Birth: November 17, 1966
Nationality: American, Cuban
Occupation: Television show host, Actress, Model
"Chaucito, baby." That's the way MTV-host Daisy Fuentes signed off on each segment of her popular MTV Internacional show, internationally syndicated via Telemundo. From the time she first stepped in front of the camera in her first job as a Manhattan TV weather-girl, Fuentes has successfully marketed her beauty and effervescent personality before an ever-increasing Hispanic American audience.
Fuentes was born November 17, 1966, in Havana, Cuba. One of two daughters of Maria and Amado Fuentes, she and her family left Cuba in 1969 and lived in Madrid, Spain, for several years before immigrating to the United States in 1973. The family--Daisy's mother is a painter and her father a grocer and real estate investor--eventually made their home in Harrison, New Jersey, where Fuentes and her younger sister, Rosanna, learned to adapt to living in a primarily Anglo community. After some initial shyness, Fuentes became increasingly popular with her schoolmates and was elected as her high school's first Hispanic American homecoming queen. With career aspirations that included, as Fuentes told Vogue, "open[ing] up my own beauty shop because I was always doing my friends' hair and makeup," she graduated from high school in 1984.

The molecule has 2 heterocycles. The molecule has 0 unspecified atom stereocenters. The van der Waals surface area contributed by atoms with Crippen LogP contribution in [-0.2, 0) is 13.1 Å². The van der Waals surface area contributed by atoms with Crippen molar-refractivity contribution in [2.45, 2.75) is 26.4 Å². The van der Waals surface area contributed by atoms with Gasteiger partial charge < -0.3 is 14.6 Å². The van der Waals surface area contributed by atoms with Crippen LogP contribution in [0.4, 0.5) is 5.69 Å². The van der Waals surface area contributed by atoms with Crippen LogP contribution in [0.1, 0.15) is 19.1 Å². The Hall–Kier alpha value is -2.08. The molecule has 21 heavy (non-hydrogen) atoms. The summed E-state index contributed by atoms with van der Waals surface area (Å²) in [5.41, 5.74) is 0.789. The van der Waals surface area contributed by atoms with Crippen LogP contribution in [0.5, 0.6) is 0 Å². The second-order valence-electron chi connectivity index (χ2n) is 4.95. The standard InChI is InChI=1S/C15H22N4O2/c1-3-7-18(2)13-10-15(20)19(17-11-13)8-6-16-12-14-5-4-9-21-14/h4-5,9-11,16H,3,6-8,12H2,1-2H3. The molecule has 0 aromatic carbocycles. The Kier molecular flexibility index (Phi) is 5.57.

It was while working as a runway model for an Italian couturier named Dimitri to put herself through college that Fuentes was encouraged to pursue a career in communications. An encounter with the Ecuadorian wife of an executive at a Spanish-language television station in New York led to her first job in journalism; after graduating from Bergen Community College in 1986, Fuentes applied and was hired by WXTV, where she served as a news reporter and weather anchorperson. In 1987 she moved to WNJU, Telemundo's New York base, where she kept Spanish-speaking New Yorkers informed of changes in the city climate until 1990.